The situation in Syria is like a “terrible sci-fi film” which is guaranteed to have a bad ending “if the main character is Donald Trump,” the chairperson of Germany’s Die Linke party said during a discussion in the Bundestag.
The Wednesday comments by Sahra Wagenknecht of Die Linke (Left Party) came on the same day that the party held a rally in front of the Brandenburg Gate in Berlin to protest against the airstrikes carried out by the US, France, and the UK in Syria last weekend. Members of the party waved peace flags and held up signs calling for an end to war.
Wagenknecht also spoke at the rally about the movie-like situation unfolding. “Where air raids are announced from one nuclear power to another nuclear power via Twitter, one thinks we’re in the wrong movie,” she said, referring to Trump’s tweet that Russia should “get ready” for missiles to be launched at Syria.
Also at the rally, Die Linke co-chair Dietmar Bartsch slammed his own country’s role in ongoing conflicts, noting that Germany is a weapons exporter. “Weapons don’t make peace, they always end up in the wrong hands,” he said.
Back in the Bundestag, German Foreign Minister Heiko Maas of the Social Democratic Party (SPD) said that Berlin supports an independent investigation by the United Nations Human Rights Council (UNHRC) to “document the current war crime” which will serve as evidence later on. His comment was in reference to an alleged chemical attack in the Syrian town of Douma, which Trump and his allies have blamed on the government of Bashar Assad.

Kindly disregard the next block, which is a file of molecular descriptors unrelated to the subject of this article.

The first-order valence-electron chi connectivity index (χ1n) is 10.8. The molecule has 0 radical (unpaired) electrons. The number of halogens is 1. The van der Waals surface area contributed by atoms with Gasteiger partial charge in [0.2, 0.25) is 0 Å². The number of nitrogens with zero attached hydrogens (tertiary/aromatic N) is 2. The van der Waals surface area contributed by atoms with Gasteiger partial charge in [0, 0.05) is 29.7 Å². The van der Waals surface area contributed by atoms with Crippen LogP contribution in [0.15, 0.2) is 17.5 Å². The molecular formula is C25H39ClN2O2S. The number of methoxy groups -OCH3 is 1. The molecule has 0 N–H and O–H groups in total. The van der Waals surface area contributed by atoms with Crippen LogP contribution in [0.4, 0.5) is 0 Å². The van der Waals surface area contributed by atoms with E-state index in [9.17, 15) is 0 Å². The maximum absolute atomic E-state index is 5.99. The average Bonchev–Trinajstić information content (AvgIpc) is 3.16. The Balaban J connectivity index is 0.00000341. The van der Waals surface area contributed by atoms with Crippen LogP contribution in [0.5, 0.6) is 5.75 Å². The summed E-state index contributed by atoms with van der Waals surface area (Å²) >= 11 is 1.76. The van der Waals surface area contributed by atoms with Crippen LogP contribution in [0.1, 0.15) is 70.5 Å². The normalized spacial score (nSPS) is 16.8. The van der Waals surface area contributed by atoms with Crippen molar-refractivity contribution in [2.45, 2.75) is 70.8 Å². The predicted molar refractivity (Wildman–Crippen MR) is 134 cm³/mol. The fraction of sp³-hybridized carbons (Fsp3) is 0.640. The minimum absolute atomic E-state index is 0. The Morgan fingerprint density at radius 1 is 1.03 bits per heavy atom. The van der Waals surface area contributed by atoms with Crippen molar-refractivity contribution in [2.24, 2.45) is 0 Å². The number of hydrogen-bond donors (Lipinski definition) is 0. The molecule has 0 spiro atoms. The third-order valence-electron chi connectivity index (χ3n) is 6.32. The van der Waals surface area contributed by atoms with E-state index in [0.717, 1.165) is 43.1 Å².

But unlike Maas, Trump – along with British Prime Minister Theresa May and French President Emmanuel Macron – had no desire to wait until the result of any investigation before launching strikes. The premature move has been slammed by Russia, which maintains that the alleged attack – which was initially reported by the rebel-linked White Helmets – was staged.
“We have not just a ‘high level of confidence,’ as our Western partners uniformly put it; we have irrefutable proof that there was no chemical attack in Douma on April 7,” Russia’s ambassador to the Organization for the Prohibition of the Chemical Weapons, Aleksandr Shulgin, said at a special meeting of the UN chemical watchdog’s executive council. The diplomat added that the incident had been a “pre-planned false-flag attack by the British security services, which could have also been aided by their allies in Washington.”
Meanwhile, the leader of the right-wing Alternative for Germany (AfD) party, Alexander Gauland, said during the Bundestag session that Russia remains “the key to a better Syria.”
“Let’s use it. We don’t have another key,” he said, adding that the problem with Syria can only be solved through “dialogue with Russia and also with Assad.”